Bhyve setup for tcp testing

Posted: January 9th, 2017 | Author: | Filed under: FreeBSD, tcp, virtualization | Tags: | Comments Off on Bhyve setup for tcp testing

Here is how I test simple FreeBSD tcp changes with dummynet on bhyve. I’ve already wrote down how I do dummynet so I’ll focus on bhyve part.

Caution: Handbook entry on bhyve is the true source. Please refer to it for exact information. This post is super quick and may contain not-entierly-correct things. Also, I am lazy and all this config is what I am using, you may need to tweak a bit here and there.

Setup:
I’ll create 3 bhyve guests: client, router and server:

client            router            server
192.168.1.227     192.168.1.228     192.168.1.229 
10.10.10.10   10.10.10.11
                  10.10.11.11   10.10.11.10

Here, 192.* addresses are for ssh and 10.* are for guests to be able to communicate within themselves.

First, create tap interfaces needed for all bhyve guests:

client has tap0 (ssh), tap1
router has tap2 (ssh), tap3, tap4
server has tap5 (ssh), tap6

ifconfig tap0 create
ifconfig tap1 create
ifconfig tap2 create
ifconfig tap3 create
ifconfig tap4 create
ifconfig tap5 create
ifconfig tap6 create

Now create bridge interfaces for the communication.

bridge0 contains re0, tap0, tap2, tap5
bridge1 contains tap1, tap3
bridge2 contains tap4, tap6

re0 is host interface here.

ifconfig bridge0 create
ifconfig bridge0 addm re0 addm tap0 addm tap2 addm tap5
ifconfig bridge0 up
ifconfig bridge1 create
ifconfig bridge1 addm tap1 addm tap3
ifconfig bridge1 up
ifconfig bridge2 create
ifconfig bridge2 addm tap4 addm tap6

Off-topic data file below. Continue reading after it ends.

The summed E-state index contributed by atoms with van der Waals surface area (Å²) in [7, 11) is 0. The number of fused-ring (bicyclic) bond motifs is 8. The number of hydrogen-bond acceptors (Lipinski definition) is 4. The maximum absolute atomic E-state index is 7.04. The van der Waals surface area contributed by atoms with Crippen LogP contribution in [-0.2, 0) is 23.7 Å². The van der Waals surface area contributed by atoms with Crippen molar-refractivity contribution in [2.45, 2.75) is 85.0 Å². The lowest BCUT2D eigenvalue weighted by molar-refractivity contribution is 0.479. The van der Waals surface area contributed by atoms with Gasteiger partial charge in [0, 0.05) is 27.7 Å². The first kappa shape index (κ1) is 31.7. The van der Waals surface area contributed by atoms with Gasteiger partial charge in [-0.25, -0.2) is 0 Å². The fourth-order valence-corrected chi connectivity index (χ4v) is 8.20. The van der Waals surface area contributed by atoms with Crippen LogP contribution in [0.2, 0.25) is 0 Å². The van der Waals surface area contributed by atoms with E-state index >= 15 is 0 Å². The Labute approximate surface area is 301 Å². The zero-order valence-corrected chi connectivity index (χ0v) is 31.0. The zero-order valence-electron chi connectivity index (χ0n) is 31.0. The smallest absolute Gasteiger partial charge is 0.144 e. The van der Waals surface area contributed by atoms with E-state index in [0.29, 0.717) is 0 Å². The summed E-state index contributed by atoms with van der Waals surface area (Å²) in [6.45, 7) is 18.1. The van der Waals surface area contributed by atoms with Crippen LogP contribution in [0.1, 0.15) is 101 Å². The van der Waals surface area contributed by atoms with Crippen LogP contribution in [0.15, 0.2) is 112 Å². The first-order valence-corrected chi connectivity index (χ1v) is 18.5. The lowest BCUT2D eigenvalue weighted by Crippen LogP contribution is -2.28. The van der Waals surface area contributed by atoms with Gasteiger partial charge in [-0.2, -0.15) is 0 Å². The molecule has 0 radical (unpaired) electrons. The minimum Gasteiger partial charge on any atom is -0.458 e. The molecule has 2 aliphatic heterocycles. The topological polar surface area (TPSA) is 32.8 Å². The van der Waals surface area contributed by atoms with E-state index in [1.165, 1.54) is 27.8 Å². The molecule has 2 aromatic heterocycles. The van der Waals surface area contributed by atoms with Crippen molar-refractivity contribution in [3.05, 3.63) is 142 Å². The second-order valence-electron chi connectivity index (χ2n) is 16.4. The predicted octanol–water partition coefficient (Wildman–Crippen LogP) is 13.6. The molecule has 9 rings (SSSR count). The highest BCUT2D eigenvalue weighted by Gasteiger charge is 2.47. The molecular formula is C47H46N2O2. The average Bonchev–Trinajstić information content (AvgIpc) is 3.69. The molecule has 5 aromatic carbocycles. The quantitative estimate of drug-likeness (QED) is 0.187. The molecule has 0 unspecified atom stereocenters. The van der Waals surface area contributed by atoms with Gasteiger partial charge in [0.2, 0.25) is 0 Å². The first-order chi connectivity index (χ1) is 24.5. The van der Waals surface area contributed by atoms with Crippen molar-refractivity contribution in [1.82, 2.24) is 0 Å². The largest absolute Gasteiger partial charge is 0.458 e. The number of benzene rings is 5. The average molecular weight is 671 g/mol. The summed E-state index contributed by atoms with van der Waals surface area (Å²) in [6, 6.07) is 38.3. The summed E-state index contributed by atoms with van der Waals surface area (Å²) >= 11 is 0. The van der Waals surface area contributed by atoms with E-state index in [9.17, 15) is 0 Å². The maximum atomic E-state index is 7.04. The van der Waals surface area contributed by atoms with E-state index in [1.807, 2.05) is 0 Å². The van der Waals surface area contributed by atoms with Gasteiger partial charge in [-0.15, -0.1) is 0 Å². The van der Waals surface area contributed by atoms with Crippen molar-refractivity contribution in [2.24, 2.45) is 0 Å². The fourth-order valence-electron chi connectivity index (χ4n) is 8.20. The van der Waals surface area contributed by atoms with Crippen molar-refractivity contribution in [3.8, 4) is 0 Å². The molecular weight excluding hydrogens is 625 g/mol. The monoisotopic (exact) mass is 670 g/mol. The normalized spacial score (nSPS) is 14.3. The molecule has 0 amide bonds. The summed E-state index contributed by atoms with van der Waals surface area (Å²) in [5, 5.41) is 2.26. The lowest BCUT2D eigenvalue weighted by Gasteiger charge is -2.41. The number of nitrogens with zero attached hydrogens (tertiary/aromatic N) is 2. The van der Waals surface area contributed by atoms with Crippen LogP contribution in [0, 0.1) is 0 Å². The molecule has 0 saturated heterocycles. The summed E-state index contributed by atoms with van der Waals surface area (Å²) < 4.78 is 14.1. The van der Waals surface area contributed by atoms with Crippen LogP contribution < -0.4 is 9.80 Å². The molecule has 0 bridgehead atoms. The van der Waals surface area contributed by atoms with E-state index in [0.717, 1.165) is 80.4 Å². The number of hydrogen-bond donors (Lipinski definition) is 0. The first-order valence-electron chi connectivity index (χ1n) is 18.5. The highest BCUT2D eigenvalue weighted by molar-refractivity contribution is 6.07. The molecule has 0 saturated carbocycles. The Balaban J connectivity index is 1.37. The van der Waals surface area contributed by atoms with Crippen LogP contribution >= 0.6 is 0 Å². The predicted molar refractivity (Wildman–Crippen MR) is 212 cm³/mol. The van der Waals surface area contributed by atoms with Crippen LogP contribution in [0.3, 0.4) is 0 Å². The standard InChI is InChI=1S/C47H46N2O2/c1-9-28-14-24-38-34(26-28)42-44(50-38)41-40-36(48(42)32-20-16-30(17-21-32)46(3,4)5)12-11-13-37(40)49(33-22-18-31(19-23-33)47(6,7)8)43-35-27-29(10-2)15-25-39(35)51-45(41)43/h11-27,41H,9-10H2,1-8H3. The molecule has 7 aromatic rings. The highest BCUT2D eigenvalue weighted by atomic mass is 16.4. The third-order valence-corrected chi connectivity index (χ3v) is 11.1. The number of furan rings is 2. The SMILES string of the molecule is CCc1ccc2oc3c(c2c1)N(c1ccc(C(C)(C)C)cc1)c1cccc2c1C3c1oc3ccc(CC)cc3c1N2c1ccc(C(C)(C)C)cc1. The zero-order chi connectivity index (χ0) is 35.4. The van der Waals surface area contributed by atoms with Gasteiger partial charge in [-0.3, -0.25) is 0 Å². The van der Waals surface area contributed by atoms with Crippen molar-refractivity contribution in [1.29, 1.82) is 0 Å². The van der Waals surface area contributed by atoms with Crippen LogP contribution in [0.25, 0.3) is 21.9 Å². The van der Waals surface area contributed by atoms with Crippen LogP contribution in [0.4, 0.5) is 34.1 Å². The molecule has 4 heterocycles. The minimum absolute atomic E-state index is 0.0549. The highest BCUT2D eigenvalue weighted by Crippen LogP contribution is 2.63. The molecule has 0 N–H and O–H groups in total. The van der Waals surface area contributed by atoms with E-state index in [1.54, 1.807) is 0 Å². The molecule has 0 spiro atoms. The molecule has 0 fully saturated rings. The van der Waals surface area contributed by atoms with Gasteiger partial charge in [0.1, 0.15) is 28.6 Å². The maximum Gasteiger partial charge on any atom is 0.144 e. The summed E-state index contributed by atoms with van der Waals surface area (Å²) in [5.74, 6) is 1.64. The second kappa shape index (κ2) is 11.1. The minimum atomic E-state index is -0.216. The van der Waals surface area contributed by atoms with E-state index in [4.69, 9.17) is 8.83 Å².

ifconfig bridge2 up

bridge0 would help connect all guests mgmt interfaces to re0 (host interface) so they all can reach out and for us to be able to ssh into them.

bridge1 connects client to router and bridge2 connects router to server.

Now, let’s create VMs.

truncate -s 10G client.img
truncate -s 10G router.img
truncate -s 10G server.img

Setup/install VMs:

sh /usr/share/examples/bhyve/vmrun.sh -c 2 -m 2048M -t tap0 -t tap1 -d client.img -i -I iso client
sh /usr/share/examples/bhyve/vmrun.sh -c 2 -m 2048M -t tap2 -t tap3 -t tap4 -d router.img -i -I iso router
sh /usr/share/examples/bhyve/vmrun.sh -c 2 -m 2048M -t tap5 -t tap6 -d server.img -i -I iso server

Here, ‘iso’ is the path to iso image that you want to install with and last arguments – client, router,server – are VM names.

Start the VMs:

sh /usr/share/examples/bhyve/vmrun.sh -c 2 -m 2048M -t tap0 -t tap1 -d client.img client
sh /usr/share/examples/bhyve/vmrun.sh -c 2 -m 2048M -t tap2 -t tap3 -t tap4 -d router.img router
sh /usr/share/examples/bhyve/vmrun.sh -c 2 -m 2048M -t tap5 -t tap6 -d server.img server

Stop a VM:

bhyvectl --force-poweroff --vm=

To setup networking, you’d need following in rc.conf files:

client:
ifconfig_vtnet0="inet 192.168.1.227 netmask 255.255.255.0"
defaultrouter="192.168.1.1"
ifconfig_vtnet1="inet 10.10.10.10 netmask 255.255.255.0"
static_routes="inet1"
route_inet1="-host 10.10.11.10 10.10.10.11"

router:
ifconfig_vtnet0="inet 192.168.1.228 netmask 255.255.255.0"
defaultrouter="192.168.1.1"
ifconfig_vtnet1="inet 10.10.10.11 netmask 255.255.255.0"
ifconfig_vtnet2="inet 10.10.11.11 netmask 255.255.255.0"

server:
ifconfig_vtnet0="inet 192.168.1.229 netmask 255.255.255.0"
defaultrouter="192.168.1.1"
ifconfig_vtnet1="inet 10.10.11.10 netmask 255.255.255.0"
static_routes="inet1"
route_inet1="-host 10.10.10.10 10.10.11.11"

static route entries make sure routes are setup correctly for client and server to communicate with each other.

router would also need following in /etc/sysctl.conf to be able to pass traffic between client and server.

net.inet.ip.forwarding=1

Try pinging client from server or the other way around to make sure networking is working:

root@server:~ # ping 10.10.10.10
PING 10.10.10.10 (10.10.10.10): 56 data bytes
64 bytes from 10.10.10.10: icmp_seq=0 ttl=63 time=0.718 ms
64 bytes from 10.10.10.10: icmp_seq=1 ttl=63 time=0.999 ms
64 bytes from 10.10.10.10: icmp_seq=2 ttl=63 time=0.553 ms
64 bytes from 10.10.10.10: icmp_seq=3 ttl=63 time=0.553 ms
^C
--- 10.10.10.10 ping statistics ---
4 packets transmitted, 4 packets received, 0.0% packet loss
round-trip min/avg/max/stddev = 0.553/0.706/0.999/0.182 ms

Working networking setup on the guest looks something like this:

root@server:~ # ifconfig
vtnet0: flags=8943<UP,BROADCAST,RUNNING,PROMISC,SIMPLEX,MULTICAST> metric 0 mtu 1500
        options=80028<VLAN_MTU,JUMBO_MTU,LINKSTATE>